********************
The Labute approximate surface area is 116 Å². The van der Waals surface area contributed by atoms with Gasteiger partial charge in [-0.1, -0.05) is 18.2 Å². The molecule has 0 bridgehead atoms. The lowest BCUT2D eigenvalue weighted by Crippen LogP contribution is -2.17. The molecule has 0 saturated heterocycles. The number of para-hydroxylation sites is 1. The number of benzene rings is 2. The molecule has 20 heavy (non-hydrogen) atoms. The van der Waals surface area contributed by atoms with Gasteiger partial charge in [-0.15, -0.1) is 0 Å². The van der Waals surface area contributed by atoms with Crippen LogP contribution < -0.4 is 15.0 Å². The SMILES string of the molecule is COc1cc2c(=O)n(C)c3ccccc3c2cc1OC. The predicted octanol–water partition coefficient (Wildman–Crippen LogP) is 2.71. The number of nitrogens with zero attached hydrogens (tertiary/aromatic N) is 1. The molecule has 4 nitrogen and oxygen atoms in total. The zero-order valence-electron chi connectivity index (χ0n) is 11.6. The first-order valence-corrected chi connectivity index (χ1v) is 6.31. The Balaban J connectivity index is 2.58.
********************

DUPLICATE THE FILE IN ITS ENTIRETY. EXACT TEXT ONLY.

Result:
The Labute approximate surface area is 116 Å². The van der Waals surface area contributed by atoms with Gasteiger partial charge in [-0.1, -0.05) is 18.2 Å². The molecule has 0 bridgehead atoms. The lowest BCUT2D eigenvalue weighted by Crippen LogP contribution is -2.17. The molecule has 0 saturated heterocycles. The number of para-hydroxylation sites is 1. The number of benzene rings is 2. The molecule has 20 heavy (non-hydrogen) atoms. The van der Waals surface area contributed by atoms with Gasteiger partial charge in [-0.15, -0.1) is 0 Å². The van der Waals surface area contributed by atoms with Crippen LogP contribution < -0.4 is 15.0 Å². The SMILES string of the molecule is COc1cc2c(=O)n(C)c3ccccc3c2cc1OC. The predicted octanol–water partition coefficient (Wildman–Crippen LogP) is 2.71. The number of nitrogens with zero attached hydrogens (tertiary/aromatic N) is 1. The molecule has 4 nitrogen and oxygen atoms in total. The zero-order valence-electron chi connectivity index (χ0n) is 11.6. The first-order valence-corrected chi connectivity index (χ1v) is 6.31. The Balaban J connectivity index is 2.58.